The third instalment of my teenage diaries. The rationale behind the project is here. As always, I will change all names and identifying details, and remove anything that is too easily identifiable. I will also correct all my spelling.
This time, I’ve kept the same group of friends, but gained a hopeless teenage crush, Sam, who went to my youth theatre, which was being split into two different groups after the holidays. I’d fancied Sam for ages but he had no idea that I liked him.
26th February, 2002
I still don’t know whether Sam is in my group or not. He has to be. I can’t bear it otherwise. But yesterday, Monday, I didn’t go to theatre group. No-one seemed to think it was on, and I didn’t want to know.
But now I do. If he isn’t in my group, which I think is the truth, then it’s over. If he is… but can’t think about that. Can’t let myself hope. I won’t see him until May. And then…
I have to stop going on about Sam all the time!
I had a really interesting discussion with Allie, Lois, Jenny and a few other people in room 4 on Monday. It was about how people are attracted to other people. Personality or looks? I said I think you sort of take someone’s personality into account when you start fancying them. Even if you haven’t spoken to them you can tell a lot about them from the way they talk to other people, just their body language, the way they look. You see… this is going back to Sam again, isn’t it?
Right. I will write about school. At school today I sat next to Allie in PSE and we had to do this personality test. [Possibly a version of Myers-Briggs?] We both scored lowest for personality type E, which was interpersonal intelligence, and highest for personality type F, which was intrapersonal intelligence.
Intrapersonal intelligence means you’re independent and like working on your own. You know your strengths and weaknesses and you’re quite intuitive.
Intuitive. It means you know what’s going on, even if it’s not clear.
Am I intuitive? I wish I was. It would help a lot with this Sam thing for a start… Stop there!
And ‘knowing your strengths and weaknesses’. Mrs —, our temporary tutor, made me so mad when she said after reading that “but I don’t think anyone of your age really can?” HOW PATRONISING! I don’t mean to boast but yeah, I know myself, I understand why I do things, I definitely know my strengths and weaknesses!! Here, I’ll show you.
I’m very creative and imaginative. I always have ideas. (Easy one that). Unfortunately I often let my imagination run away from me and end up imagining things into situations that weren’t really there. Have to control this.
I can work very fast and I’m pretty good at all my schoolwork.
At school, I’m pretty nice to everyone. I haven’t fallen out with any of my ‘new group’ of friends yet.
I’m excellent at working alone and I can make myself get things done if I really try.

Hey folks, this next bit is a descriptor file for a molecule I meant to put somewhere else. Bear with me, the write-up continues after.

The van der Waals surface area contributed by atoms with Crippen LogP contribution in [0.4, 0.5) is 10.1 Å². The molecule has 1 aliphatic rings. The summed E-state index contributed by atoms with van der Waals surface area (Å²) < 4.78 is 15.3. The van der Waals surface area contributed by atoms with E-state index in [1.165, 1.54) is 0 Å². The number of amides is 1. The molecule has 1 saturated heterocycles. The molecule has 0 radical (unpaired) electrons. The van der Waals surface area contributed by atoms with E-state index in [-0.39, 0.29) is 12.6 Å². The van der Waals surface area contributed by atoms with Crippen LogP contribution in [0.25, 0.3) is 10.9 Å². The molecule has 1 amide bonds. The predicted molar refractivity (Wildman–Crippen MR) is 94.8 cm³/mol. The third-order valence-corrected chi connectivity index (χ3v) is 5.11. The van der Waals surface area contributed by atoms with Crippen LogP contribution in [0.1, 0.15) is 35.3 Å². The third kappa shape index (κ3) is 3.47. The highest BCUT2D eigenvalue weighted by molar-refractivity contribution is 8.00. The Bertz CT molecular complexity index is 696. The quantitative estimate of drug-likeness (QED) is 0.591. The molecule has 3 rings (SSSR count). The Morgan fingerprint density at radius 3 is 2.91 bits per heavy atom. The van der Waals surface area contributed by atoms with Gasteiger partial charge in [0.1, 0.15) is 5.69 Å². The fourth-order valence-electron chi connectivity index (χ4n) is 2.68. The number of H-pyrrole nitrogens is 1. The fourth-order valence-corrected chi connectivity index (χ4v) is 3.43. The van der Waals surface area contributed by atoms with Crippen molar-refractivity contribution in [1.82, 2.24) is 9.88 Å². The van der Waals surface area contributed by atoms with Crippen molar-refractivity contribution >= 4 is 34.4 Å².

Yeah, but strengths is easy. I’ll do weaknesses.
I like to be dramatic. This whole Sam thing. Okay, I have to go back to it now. I know I do really like Sam and I’m not making it up. In fact, the entire problem is real. But I’m not utterly miserable about it. In fact, I’m enjoying the drama of it in a a way, and also thinking how sorry for me everyone will feel if they find out.
It sounds horrible, but I mean, I have been very upset over all this. What I think is that if I can enjoy any of it than why don’t I?
I get annoyed with people at home really easily, and act babyish.
I’m not very good at helping people. I find it very hard to help anyone who’s upset because I just don’t know what to say.
I’m prejudiced against people who aren’t clever. This is because trevs [Local slang. Roughly equivalent to ‘chavs’ or ‘townies’, but the class element is more muted] are stupid, so I assume anyone is horrible who is stupid. Well, I don’t think they’re horrible, I just find it very hard to like them.
I find it hard to understand how people can have problems with work. I find most of it so easy.
There. I’ve done a vague list. There’s a lot more I could add.
I find the way that I have carefully and deliberately structured this entry quite interesting. By this point, I’d fancied Sam for a few months and there are plenty of stream-of-consciousness earlier entries detailing my feelings, but by this point, I had clearly come to terms with the situation enough to have thought how to convey it in my diary. Although I do find these entries very funny to re-read, it’s fair to say that this was a very stressful situation at the time. The thing I remember about it most clearly is the suffocating sense of being imprisoned by my own thoughts, how I couldn’t stop thinking about Sam and going over the few interactions that we had even though I often became bored of the topic myself. I had all this very real emotion but there was no outlet for it. I also remember becoming frustrated by my own diary, which is perhaps why I wrote this entry, where I try to give a sense of how I’m feeling without writing down the same things that I always wrote about Sam. Far from being a raw rush of teenage emotion, this entry is written for a reader, even if that reader is only my future self.
I’m also cheering on my rant against the patronising temporary tutor. I think the list of strengths and weaknesses is pretty fair, if incomplete, and I’m sure that most teenagers could produce something similar. I’m quite impressed with my fifteen-year-old self for standing up to the stereotype of teenagers being utterly self-centred and having no perspective on their own problems. In my experience of working with teenagers in this age bracket, they are often very self-reflective and ironic, so I don’t think that I was in any way unusual in this respect, though most probably wouldn’t write such a long diary entry proving it.